* * * * *
We are reading Baretti's other book, and find him dreadfully abusive of poor Mr. Sharpe. I can no longer take his part against you, as I did nine years ago.
Our knowledge of the house which was the Austens' home at Southampton for two years, and of its surroundings, is derived from the personal reminiscences of the author of the Memoir, who was now old enough to visit his relatives, and who tells us that at this time he began to know, and 'what was the same thing, to love' his Aunt Jane. 'They lived,' he says, 'in a commodious old-fashioned house in a corner of Castle Square . . . with a pleasant garden, bounded on one side by the old city walls; the top of this wall was sufficiently wide to afford a pleasant walk, with an extensive view easily accessible to ladies by steps.' Castle Square itself was occupied 'by a fantastic edifice, too large for the space in which it stood, though too small to accord well with its castellated style, erected by the second Marquis of Lansdowne.' The whole of this building disappeared after the death of its eccentric owner in November 1809. His half-brother and successor in the peerage--the well-known statesman--became in after life an ardent admirer of Jane Austen's novels, and told a friend that 'one of the circumstances of his life which he looked back upon with vexation was that Miss Austen should once have been living some weeks in his neighbourhood without his knowing it.' Had he known it, however, he would have had no reason--in the Southampton period--for imagining her to be an author.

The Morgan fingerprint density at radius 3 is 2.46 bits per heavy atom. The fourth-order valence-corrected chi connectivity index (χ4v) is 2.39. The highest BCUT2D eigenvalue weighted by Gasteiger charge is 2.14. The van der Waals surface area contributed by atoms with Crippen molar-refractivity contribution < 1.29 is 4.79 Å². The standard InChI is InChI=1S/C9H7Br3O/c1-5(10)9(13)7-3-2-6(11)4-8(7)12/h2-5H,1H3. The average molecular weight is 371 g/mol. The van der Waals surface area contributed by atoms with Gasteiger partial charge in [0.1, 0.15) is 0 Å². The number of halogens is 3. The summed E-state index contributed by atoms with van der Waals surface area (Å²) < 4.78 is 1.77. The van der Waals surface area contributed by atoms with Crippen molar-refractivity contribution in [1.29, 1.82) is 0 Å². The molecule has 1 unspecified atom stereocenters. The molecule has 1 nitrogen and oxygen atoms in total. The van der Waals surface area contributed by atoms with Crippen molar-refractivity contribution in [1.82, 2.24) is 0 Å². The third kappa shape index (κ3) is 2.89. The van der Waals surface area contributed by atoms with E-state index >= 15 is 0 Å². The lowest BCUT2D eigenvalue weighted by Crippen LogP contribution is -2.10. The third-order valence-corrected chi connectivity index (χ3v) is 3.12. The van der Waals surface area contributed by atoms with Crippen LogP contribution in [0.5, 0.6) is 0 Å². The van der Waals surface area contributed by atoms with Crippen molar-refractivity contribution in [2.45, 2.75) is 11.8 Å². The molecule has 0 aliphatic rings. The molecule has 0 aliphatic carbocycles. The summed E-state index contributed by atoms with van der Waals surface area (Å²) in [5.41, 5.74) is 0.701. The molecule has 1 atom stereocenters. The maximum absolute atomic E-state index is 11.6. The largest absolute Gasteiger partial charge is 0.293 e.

On March 9, 1807, we may imagine the party taking possession of their new house; but Frank can have seen but little of it before he took command of the St. Albans in April, and went to the Cape of Good Hope on convoying duty. He was back by June 30.
On Cassandra's return, the two sisters must have been together for a considerable period; but till June 1808 we know little that is definite about them, except that in September 1807, together with their mother, they paid a visit to Chawton House--Edward Austen's Hampshire residence.
During these years, Charles Austen was long engaged in the unpleasant and unprofitable duty of enforcing the right of search on the Atlantic seaboard of America. Hardly anything is said in the extant letters of his marriage to Fanny Palmer, daughter of the Attorney-General of Bermuda, which took place in 1807.